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The Rise and Fall of Languages Paperback – January 13, 1998

9 customer reviews
ISBN-13: 978-0521626545 ISBN-10: 0521626544

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Editorial Reviews

Review

"This book is required reading for anyone seriously interested in what we can honestly recover from the past history of languages." James A. Matisoff, University of California, Berkeley

"This book will be seminal in bringing about a paradigm shift in historical linguistics." Randy J. LaPolla, Academia Sinica Taiwan and City University of Hong Kong

Book Description

This book puts forward a new way of looking at the emergence and development of human language since its beginnings over 100,000 years ago in terms of a state of equilibrium which was periodically 'punctuated'. Punctuations saw the expansion or split of peoples and of languages, most recently as a result of European colonisation and the globalisation of communication. Professor Dixon challenges many of the views currently held by linguists, archaeologists and geneticists, notably those concerning the usefulness of the 'family tree' model of language relationships and the recent speculation concerning the reconstruction of a 'proto-language'.
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Product Details

  • Paperback: 176 pages
  • Publisher: Cambridge University Press (January 13, 1998)
  • Language: English
  • ISBN-10: 0521626544
  • ISBN-13: 978-0521626545
  • Product Dimensions: 5.1 x 0.4 x 7.8 inches
  • Shipping Weight: 7 ounces (View shipping rates and policies)
  • Average Customer Review: 3.9 out of 5 stars  See all reviews (9 customer reviews)
  • Amazon Best Sellers Rank: #1,580,022 in Books (See Top 100 in Books)

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34 of 36 people found the following review helpful By A Customer on January 9, 1999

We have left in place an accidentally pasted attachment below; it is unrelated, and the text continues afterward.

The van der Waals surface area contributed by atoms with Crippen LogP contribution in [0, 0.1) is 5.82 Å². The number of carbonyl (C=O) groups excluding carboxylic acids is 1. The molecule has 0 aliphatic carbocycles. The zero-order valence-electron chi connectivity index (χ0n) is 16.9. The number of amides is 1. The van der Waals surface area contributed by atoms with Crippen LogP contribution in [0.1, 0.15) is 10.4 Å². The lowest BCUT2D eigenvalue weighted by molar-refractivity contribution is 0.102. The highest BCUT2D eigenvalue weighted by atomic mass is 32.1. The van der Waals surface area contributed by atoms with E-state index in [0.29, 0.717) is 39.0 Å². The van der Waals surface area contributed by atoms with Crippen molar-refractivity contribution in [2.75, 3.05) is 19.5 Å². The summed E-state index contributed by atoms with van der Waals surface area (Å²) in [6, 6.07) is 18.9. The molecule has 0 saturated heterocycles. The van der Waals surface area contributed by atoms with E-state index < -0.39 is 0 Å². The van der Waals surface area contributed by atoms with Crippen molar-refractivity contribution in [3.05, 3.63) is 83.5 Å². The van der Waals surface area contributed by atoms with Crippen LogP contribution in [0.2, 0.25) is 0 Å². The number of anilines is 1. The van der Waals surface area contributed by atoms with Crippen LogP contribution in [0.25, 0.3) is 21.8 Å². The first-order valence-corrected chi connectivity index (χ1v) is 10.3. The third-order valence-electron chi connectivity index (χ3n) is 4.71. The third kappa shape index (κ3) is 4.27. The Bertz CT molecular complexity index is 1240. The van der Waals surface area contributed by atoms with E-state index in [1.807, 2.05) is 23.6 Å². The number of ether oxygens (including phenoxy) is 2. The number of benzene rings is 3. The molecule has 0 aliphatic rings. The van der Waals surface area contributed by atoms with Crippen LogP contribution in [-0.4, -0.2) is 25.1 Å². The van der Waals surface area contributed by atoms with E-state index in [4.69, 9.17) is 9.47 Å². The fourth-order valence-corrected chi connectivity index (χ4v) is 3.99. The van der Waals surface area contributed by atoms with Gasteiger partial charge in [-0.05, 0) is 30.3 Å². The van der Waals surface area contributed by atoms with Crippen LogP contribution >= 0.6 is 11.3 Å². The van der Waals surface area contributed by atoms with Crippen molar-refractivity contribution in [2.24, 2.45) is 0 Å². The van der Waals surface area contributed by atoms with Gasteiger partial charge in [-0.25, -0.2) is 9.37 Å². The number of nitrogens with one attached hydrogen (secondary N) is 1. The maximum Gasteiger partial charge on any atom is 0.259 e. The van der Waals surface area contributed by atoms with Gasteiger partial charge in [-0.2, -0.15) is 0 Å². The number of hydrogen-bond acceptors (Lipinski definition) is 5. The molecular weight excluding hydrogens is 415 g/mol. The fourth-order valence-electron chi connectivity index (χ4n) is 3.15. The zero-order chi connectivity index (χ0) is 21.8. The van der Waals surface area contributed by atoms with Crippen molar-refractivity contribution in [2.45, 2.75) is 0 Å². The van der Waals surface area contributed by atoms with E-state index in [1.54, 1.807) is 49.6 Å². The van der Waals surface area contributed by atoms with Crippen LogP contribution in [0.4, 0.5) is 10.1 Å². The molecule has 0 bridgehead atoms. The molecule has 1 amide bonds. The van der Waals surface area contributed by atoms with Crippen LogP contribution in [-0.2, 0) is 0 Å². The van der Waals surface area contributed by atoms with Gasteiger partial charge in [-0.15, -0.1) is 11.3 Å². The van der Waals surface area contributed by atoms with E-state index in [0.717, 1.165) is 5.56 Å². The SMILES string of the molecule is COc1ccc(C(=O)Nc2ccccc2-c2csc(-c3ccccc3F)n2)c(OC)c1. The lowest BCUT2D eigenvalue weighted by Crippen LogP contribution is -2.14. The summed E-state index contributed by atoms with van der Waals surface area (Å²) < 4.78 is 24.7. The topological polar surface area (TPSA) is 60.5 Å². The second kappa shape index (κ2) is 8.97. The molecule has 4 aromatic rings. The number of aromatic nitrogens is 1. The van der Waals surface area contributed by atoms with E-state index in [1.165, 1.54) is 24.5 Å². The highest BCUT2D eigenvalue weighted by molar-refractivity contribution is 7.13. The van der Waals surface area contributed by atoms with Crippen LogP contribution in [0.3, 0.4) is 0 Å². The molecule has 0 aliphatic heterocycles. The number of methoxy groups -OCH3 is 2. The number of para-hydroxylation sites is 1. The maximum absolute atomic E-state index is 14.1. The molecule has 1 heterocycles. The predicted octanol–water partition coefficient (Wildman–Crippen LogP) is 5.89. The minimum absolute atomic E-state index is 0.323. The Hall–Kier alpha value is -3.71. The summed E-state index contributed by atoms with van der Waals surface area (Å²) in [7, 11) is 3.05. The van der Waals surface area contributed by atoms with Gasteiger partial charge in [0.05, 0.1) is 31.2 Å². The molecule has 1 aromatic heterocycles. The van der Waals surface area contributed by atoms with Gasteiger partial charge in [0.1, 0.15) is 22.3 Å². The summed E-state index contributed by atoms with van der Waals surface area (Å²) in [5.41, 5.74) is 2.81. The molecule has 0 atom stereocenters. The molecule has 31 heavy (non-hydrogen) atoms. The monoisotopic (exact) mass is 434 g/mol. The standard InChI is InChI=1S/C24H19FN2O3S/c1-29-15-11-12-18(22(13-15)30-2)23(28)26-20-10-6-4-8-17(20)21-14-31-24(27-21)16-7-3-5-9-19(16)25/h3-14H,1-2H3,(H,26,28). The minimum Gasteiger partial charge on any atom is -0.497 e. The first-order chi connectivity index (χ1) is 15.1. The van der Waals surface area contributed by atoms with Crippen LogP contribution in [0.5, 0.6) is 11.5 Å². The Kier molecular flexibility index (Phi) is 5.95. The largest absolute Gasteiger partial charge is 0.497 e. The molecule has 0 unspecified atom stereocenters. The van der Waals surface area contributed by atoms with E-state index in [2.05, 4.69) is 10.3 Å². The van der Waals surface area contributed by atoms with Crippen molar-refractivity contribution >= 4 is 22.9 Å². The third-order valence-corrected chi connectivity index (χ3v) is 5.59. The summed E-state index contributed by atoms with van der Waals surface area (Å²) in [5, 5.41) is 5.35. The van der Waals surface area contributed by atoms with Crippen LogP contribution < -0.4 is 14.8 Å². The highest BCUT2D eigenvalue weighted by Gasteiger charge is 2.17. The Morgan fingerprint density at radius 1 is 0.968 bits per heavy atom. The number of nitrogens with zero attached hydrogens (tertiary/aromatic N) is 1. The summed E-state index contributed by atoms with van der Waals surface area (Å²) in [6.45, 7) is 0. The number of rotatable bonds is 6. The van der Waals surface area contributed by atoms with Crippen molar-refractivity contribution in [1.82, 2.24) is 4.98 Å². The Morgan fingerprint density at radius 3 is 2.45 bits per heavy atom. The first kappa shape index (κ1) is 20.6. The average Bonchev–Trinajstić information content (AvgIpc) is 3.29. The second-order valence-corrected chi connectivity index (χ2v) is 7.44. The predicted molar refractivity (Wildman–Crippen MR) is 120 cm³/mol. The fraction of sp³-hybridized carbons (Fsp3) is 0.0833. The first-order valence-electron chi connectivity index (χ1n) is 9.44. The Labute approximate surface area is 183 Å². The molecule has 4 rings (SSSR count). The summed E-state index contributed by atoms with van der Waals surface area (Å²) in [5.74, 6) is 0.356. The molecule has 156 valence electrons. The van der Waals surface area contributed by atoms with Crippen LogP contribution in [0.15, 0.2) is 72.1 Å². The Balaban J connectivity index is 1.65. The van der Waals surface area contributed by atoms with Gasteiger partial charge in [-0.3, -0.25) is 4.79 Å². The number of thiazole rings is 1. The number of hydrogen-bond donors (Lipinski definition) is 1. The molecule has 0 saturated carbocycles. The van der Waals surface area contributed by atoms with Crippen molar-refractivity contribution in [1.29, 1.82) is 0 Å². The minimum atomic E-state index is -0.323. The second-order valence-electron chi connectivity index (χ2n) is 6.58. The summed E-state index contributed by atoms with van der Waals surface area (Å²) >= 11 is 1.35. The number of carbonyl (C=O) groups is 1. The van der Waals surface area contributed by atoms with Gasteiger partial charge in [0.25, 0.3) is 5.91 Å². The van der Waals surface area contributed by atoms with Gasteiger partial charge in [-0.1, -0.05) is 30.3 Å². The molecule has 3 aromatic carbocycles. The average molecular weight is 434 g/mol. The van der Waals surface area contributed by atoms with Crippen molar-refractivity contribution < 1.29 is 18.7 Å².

Format: Paperback
R M Dixon is a well known linguist who specializes in the aboriginal languages of Australia. In this captivating book, Dixon presents his theory of punctuated equilibrium (adopted from the idea of the same name by evolutionary theorists Stephen Jay Gould and Niles Eldredge) to describe how languages change. Dixon challenges linguists to dedicate more time to the study and description of the thousands of languages on the verge of extinction, rather than devote their energies to arcane formalisms. The author is also highly critical of those historical linguists who claim to have found evidence for the "mother of all languages", accusing them of poor methodology. Historical linguistics involves slow and painstaking analysis of language forms, and Dixon is not the first to chastise newcomers for shoddy work. Dixon's book is not overly technical, and is thus suited for both a professional and a lay audience. Anyone interested in learning more about the evolution of language should read Dixon's latest work.
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23 of 24 people found the following review helpful By Whimemsz on August 7, 2006
Format: Paperback
The book is a somewhat short essay by Dixon arguing that a theory of "Punctuated Equilibrium" best explains linguistic relationships. That is, he believes that for most of the time language has existed, languages have been in states of equilibrium with their neighbors, during which time they would gradually converge on an areal prototype (through exchange of lexical items, grammatical concepts and categories--though not many actual grammatical forms--and features of pronunciation). These states of equilibrium would be occasionally punctuated by some "catastrophic" event (e.g., a volcanic eruption, an invasion by some other group into the area, the invention of some new technology, or the development of agriculture). During these short periods of punctuation, languages would rapidly change and split into daughters.

According to Dixon, it is these situations which would create the type of "family tree" relationship among languages which the Comparative Method is designed to reconstruct, and which so beautifully fits with the IE family. However, this was not the normal situation, and after a few millennia, these daughter languages would gradually start to enter into states of equilibrium with their new neighbors, gradually becoming more like the areal prototype of their new location, and eventually obscuring their genetic relationships.